In the GateHouse-Gannett mega-merger, Alden Global Capital plunders its newspapers’ reserves for another questionable investment
By Julie Reynolds
As private equity and hedge fund vultures circle over America’s remaining daily newspapers, it’s getting harder to determine Alden Global Capital’s game plan.
The New York vulture hedge fund, which owns one of the country’s largest newspaper chains, appears to keep bleeding money. This week, the flow comes from its purchase of 5.7 million shares in a rival news chain.
Securities and Exchange Commission filings show that Alden president Heath Freeman bought 9.4 percent of GateHouse newspapers’ parent company, New Media Investment Group Inc., on August 8. On that day, New Media stock closed at $8.81, which would put the value of Alden’s purchase at around $50 million.
Of course, the shares weren’t bought with Freeman’s own cash — rather, the money once belonged to Digital First Media newspapers.
It’s money that could have been used to invest in those newspapers as DFM rakes in double-digit profits.
Alden’s stock purchase came just after GateHouse and fellow news giant Gannett announced plans to merge into the mother of all mega-chains, with a reported 263 daily newspapers under the new umbrella.
Alden’s SEC report shows the shares were purchased by Strategic Investment Opportunities LLC, a shell company that Alden formed to divert cash from Digital First Media newspapers, according to Alden’s own court filings.
Alden has used Strategic Investment Opportunities to siphon hundreds of millions from its newspapers, buying up controlling interests in the dying Fred’s pharmacy chain (whose shares have lost more than 90 percent of their value since Alden purchased them) and the now-shuttered Payless ShoeSource chain.
As news spread of GateHouse’s intended merger with Gannett, both companies’ shares quickly tumbled, with shares of GateHouse’s parent dropping to $7.97 on Monday. The shares have lost nearly a quarter of their value since the start of last week.
This means the stock purchased by Alden lost around $5 million in value over just a few days.
This seemingly impulsive buy came as Digital First continues to lay off more employees, leaving one California newsroom with only one reporter and another with no photographer. Early this year, Alden even put one editor in the impossible position of overseeing more than 50 dailies and weeklies across California.
At the same time, the hedge fund was quietly extracting $47 million from its newspapers’ reserves to buy 5.5 million Gannett shares in a dramatic failed hostile takeover effort. Immediately after Alden’s proposed board slate (which included Freeman) lost a shareholder vote in May, Freeman dumped almost half of the Gannett shares in a quick sell-off.
Now he appears poised for a repeat. Freeman’s new SEC filing states that he bought the GateHouse shares in “the belief that the shares were undervalued” — the same refrain he invoked when attempting to take over Gannett.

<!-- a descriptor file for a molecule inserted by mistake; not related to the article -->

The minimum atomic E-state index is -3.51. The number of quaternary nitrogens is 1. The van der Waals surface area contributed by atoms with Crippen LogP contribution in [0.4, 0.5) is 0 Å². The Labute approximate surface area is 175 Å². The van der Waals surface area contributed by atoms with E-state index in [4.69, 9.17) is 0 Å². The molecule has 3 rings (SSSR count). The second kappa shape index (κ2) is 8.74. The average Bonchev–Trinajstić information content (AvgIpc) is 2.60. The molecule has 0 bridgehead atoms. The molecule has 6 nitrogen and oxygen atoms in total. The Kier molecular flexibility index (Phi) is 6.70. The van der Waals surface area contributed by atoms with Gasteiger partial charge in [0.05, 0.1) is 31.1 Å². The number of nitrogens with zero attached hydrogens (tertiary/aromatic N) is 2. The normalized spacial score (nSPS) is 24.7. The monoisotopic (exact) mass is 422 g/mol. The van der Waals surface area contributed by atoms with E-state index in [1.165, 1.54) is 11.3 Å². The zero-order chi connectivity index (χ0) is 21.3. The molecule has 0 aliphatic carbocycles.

Freeman wrote that he believes “the consummation of the merger may not be in the best interest of the issuer’s shareholders.”
He added that Alden reserves the right “to take certain actions with respect to the merger including, but not limited to, undertaking to vote against or campaign against the merger and to propose or suggest strategic alternatives other than the merger.”
To be clear, Alden isn’t the only private equity firm ravaging local newspapers. GateHouse workers have endured their own severe cost-cutting under layers of shifting owners.
The chain is managed by another New York hedge fund, Fortress Investment Group, and its subsidiary Newcastle Investment Corp. Fortress, in turn, was bought in 2017 by the Japanese firm SoftBank. Fortress has kept a heavy hand in the new GateHouse-Gannett; the new company’s CEO Mike Reed is an employee of the hedge fund.
“It is a private equity company that will manage — through newspaper veteran executive Mike Reed — one-sixth of the U.S.’s daily newspapers for the next two years,” wrote media analysts Ken Doctor for Harvard’s Nieman Lab.
Reed has promised the new company can save up to $300 million by eliminating redundancies. But employees worry this simply means even more layoffs. “The only way they can get to $300 million is to fire 1,500 to 2,000 people,” an unnamed source told the New York Post.
And yet another hedge fund stands to profit from this mega-merger: Apollo Global Management, which provided a $1.792 billion loan for the deal.
Apollo and Alden executives know each other well, after Apollo almost bought Digital First from Alden in 2015. The loan comes with a hefty 11.5 percent interest rate, ensuring that for the next few years, GateHouse-Gannett will mainly be concerned with paying it back.
It’s worth remembering that this kind of debt-fueled merger mania contributed mightily to the local news crisis we struggle with today.
Still, Doctor writes, “for Gannett, it’s better than being captured by Freeman.”
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